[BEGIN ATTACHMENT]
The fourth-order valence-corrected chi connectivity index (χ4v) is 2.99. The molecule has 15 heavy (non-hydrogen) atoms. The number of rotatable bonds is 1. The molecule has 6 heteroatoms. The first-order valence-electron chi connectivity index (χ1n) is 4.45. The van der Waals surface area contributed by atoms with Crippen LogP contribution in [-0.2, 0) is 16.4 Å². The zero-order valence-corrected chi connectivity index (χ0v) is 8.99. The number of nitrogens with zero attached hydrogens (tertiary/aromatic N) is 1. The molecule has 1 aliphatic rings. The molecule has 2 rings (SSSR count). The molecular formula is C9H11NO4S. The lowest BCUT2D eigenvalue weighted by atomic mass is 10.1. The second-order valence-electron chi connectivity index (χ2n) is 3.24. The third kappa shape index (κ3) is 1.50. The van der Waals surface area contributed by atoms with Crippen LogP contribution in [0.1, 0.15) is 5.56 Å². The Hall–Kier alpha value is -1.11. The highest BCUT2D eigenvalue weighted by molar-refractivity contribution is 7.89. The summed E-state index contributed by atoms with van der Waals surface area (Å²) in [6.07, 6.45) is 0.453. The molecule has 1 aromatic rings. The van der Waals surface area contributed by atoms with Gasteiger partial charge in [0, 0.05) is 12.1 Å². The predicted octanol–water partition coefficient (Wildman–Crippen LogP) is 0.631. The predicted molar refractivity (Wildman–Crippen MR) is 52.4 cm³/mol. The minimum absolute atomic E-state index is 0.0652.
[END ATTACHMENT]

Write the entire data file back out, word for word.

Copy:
The fourth-order valence-corrected chi connectivity index (χ4v) is 2.99. The molecule has 15 heavy (non-hydrogen) atoms. The number of rotatable bonds is 1. The molecule has 6 heteroatoms. The first-order valence-electron chi connectivity index (χ1n) is 4.45. The van der Waals surface area contributed by atoms with Crippen LogP contribution in [-0.2, 0) is 16.4 Å². The zero-order valence-corrected chi connectivity index (χ0v) is 8.99. The number of nitrogens with zero attached hydrogens (tertiary/aromatic N) is 1. The molecule has 1 aliphatic rings. The molecule has 2 rings (SSSR count). The molecular formula is C9H11NO4S. The lowest BCUT2D eigenvalue weighted by atomic mass is 10.1. The second-order valence-electron chi connectivity index (χ2n) is 3.24. The third kappa shape index (κ3) is 1.50. The van der Waals surface area contributed by atoms with Crippen LogP contribution in [0.1, 0.15) is 5.56 Å². The Hall–Kier alpha value is -1.11. The highest BCUT2D eigenvalue weighted by molar-refractivity contribution is 7.89. The summed E-state index contributed by atoms with van der Waals surface area (Å²) in [6.07, 6.45) is 0.453. The molecule has 1 aromatic rings. The van der Waals surface area contributed by atoms with Gasteiger partial charge in [0, 0.05) is 12.1 Å². The predicted octanol–water partition coefficient (Wildman–Crippen LogP) is 0.631. The predicted molar refractivity (Wildman–Crippen MR) is 52.4 cm³/mol. The minimum absolute atomic E-state index is 0.0652.